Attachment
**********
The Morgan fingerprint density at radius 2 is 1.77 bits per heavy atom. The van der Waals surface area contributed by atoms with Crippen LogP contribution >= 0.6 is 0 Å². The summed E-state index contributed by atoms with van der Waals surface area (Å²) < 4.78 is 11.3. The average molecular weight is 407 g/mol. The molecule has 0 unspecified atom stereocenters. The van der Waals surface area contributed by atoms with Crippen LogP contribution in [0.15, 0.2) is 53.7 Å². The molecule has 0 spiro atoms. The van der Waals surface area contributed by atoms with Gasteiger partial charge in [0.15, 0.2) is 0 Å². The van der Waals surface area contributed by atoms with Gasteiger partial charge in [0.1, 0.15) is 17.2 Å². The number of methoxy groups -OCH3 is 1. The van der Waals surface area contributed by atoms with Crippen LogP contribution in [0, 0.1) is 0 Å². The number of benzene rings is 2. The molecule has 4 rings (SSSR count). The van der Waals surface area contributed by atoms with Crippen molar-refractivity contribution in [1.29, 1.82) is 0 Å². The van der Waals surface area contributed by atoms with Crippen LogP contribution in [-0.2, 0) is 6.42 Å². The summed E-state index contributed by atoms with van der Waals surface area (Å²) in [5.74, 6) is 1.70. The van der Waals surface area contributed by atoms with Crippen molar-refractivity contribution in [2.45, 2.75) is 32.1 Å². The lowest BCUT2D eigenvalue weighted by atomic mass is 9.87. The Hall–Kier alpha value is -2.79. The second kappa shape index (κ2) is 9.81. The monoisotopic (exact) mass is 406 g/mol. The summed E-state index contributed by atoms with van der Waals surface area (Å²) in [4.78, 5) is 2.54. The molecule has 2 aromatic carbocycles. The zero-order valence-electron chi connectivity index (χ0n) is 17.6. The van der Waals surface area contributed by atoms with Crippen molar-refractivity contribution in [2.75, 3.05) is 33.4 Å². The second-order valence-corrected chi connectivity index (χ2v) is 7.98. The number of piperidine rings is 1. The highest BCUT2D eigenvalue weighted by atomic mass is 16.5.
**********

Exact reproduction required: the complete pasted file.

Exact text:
The Morgan fingerprint density at radius 2 is 1.77 bits per heavy atom. The van der Waals surface area contributed by atoms with Crippen LogP contribution >= 0.6 is 0 Å². The summed E-state index contributed by atoms with van der Waals surface area (Å²) < 4.78 is 11.3. The average molecular weight is 407 g/mol. The molecule has 0 unspecified atom stereocenters. The van der Waals surface area contributed by atoms with Crippen LogP contribution in [0.15, 0.2) is 53.7 Å². The molecule has 0 spiro atoms. The van der Waals surface area contributed by atoms with Gasteiger partial charge in [0.15, 0.2) is 0 Å². The van der Waals surface area contributed by atoms with Gasteiger partial charge in [0.1, 0.15) is 17.2 Å². The number of methoxy groups -OCH3 is 1. The van der Waals surface area contributed by atoms with Crippen LogP contribution in [0, 0.1) is 0 Å². The number of benzene rings is 2. The molecule has 4 rings (SSSR count). The van der Waals surface area contributed by atoms with Crippen molar-refractivity contribution in [1.29, 1.82) is 0 Å². The van der Waals surface area contributed by atoms with Crippen LogP contribution in [-0.2, 0) is 6.42 Å². The summed E-state index contributed by atoms with van der Waals surface area (Å²) in [5.74, 6) is 1.70. The van der Waals surface area contributed by atoms with Crippen molar-refractivity contribution in [2.45, 2.75) is 32.1 Å². The lowest BCUT2D eigenvalue weighted by atomic mass is 9.87. The Hall–Kier alpha value is -2.79. The second kappa shape index (κ2) is 9.81. The monoisotopic (exact) mass is 406 g/mol. The summed E-state index contributed by atoms with van der Waals surface area (Å²) in [4.78, 5) is 2.54. The molecule has 2 aromatic carbocycles. The zero-order valence-electron chi connectivity index (χ0n) is 17.6. The van der Waals surface area contributed by atoms with Crippen molar-refractivity contribution in [2.75, 3.05) is 33.4 Å². The second-order valence-corrected chi connectivity index (χ2v) is 7.98. The number of piperidine rings is 1. The highest BCUT2D eigenvalue weighted by atomic mass is 16.5.